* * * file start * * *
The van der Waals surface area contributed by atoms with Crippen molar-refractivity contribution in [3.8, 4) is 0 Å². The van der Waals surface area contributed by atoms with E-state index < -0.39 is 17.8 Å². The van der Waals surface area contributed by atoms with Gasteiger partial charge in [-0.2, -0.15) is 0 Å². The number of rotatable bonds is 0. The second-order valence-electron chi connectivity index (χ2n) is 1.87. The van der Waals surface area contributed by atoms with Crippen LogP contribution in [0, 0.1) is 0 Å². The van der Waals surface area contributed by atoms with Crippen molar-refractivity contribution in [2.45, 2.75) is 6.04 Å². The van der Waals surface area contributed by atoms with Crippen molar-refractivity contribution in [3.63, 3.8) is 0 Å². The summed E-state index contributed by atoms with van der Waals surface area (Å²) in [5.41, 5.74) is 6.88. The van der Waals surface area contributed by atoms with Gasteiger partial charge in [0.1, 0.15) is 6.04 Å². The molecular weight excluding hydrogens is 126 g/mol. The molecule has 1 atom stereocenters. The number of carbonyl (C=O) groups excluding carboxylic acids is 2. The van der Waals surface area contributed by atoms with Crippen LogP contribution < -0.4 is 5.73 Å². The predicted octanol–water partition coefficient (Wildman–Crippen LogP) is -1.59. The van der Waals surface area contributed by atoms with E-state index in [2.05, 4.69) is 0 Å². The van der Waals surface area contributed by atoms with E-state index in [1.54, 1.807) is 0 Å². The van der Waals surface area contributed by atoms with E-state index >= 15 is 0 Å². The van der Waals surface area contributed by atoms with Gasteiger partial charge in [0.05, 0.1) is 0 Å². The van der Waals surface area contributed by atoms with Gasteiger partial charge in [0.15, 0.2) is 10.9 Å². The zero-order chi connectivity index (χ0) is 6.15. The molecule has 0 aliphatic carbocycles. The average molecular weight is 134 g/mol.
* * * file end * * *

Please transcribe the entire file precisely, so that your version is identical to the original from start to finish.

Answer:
The van der Waals surface area contributed by atoms with Crippen molar-refractivity contribution in [3.8, 4) is 0 Å². The van der Waals surface area contributed by atoms with E-state index < -0.39 is 17.8 Å². The van der Waals surface area contributed by atoms with Gasteiger partial charge in [-0.2, -0.15) is 0 Å². The number of rotatable bonds is 0. The second-order valence-electron chi connectivity index (χ2n) is 1.87. The van der Waals surface area contributed by atoms with Crippen LogP contribution in [0, 0.1) is 0 Å². The van der Waals surface area contributed by atoms with Crippen molar-refractivity contribution in [2.45, 2.75) is 6.04 Å². The van der Waals surface area contributed by atoms with Crippen molar-refractivity contribution in [3.63, 3.8) is 0 Å². The summed E-state index contributed by atoms with van der Waals surface area (Å²) in [5.41, 5.74) is 6.88. The van der Waals surface area contributed by atoms with Gasteiger partial charge in [0.1, 0.15) is 6.04 Å². The molecular weight excluding hydrogens is 126 g/mol. The molecule has 1 atom stereocenters. The number of carbonyl (C=O) groups excluding carboxylic acids is 2. The van der Waals surface area contributed by atoms with Crippen LogP contribution < -0.4 is 5.73 Å². The predicted octanol–water partition coefficient (Wildman–Crippen LogP) is -1.59. The van der Waals surface area contributed by atoms with E-state index in [2.05, 4.69) is 0 Å². The van der Waals surface area contributed by atoms with E-state index in [1.54, 1.807) is 0 Å². The van der Waals surface area contributed by atoms with E-state index >= 15 is 0 Å². The van der Waals surface area contributed by atoms with Gasteiger partial charge in [0.05, 0.1) is 0 Å². The van der Waals surface area contributed by atoms with Gasteiger partial charge in [0.15, 0.2) is 10.9 Å². The zero-order chi connectivity index (χ0) is 6.15. The molecule has 0 aliphatic carbocycles. The average molecular weight is 134 g/mol.